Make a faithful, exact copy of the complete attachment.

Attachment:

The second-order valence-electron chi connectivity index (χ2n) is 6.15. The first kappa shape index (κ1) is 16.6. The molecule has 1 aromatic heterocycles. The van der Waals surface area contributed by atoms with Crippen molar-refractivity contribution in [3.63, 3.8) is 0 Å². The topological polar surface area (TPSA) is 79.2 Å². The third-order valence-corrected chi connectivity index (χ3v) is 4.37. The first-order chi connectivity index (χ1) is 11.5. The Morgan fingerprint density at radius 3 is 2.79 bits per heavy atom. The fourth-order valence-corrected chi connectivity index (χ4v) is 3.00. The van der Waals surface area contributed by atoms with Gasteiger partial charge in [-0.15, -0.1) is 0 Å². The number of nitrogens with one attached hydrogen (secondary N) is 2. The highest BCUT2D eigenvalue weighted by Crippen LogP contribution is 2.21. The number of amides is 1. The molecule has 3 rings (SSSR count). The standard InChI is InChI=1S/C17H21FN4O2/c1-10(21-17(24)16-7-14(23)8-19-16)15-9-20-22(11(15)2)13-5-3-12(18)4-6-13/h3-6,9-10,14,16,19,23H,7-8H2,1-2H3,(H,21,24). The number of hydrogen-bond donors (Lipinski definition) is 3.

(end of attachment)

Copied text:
The second-order valence-electron chi connectivity index (χ2n) is 6.15. The first kappa shape index (κ1) is 16.6. The molecule has 1 aromatic heterocycles. The van der Waals surface area contributed by atoms with Crippen molar-refractivity contribution in [3.63, 3.8) is 0 Å². The topological polar surface area (TPSA) is 79.2 Å². The third-order valence-corrected chi connectivity index (χ3v) is 4.37. The first-order chi connectivity index (χ1) is 11.5. The Morgan fingerprint density at radius 3 is 2.79 bits per heavy atom. The fourth-order valence-corrected chi connectivity index (χ4v) is 3.00. The van der Waals surface area contributed by atoms with Gasteiger partial charge in [-0.15, -0.1) is 0 Å². The number of nitrogens with one attached hydrogen (secondary N) is 2. The highest BCUT2D eigenvalue weighted by Crippen LogP contribution is 2.21. The number of amides is 1. The molecule has 3 rings (SSSR count). The standard InChI is InChI=1S/C17H21FN4O2/c1-10(21-17(24)16-7-14(23)8-19-16)15-9-20-22(11(15)2)13-5-3-12(18)4-6-13/h3-6,9-10,14,16,19,23H,7-8H2,1-2H3,(H,21,24). The number of hydrogen-bond donors (Lipinski definition) is 3.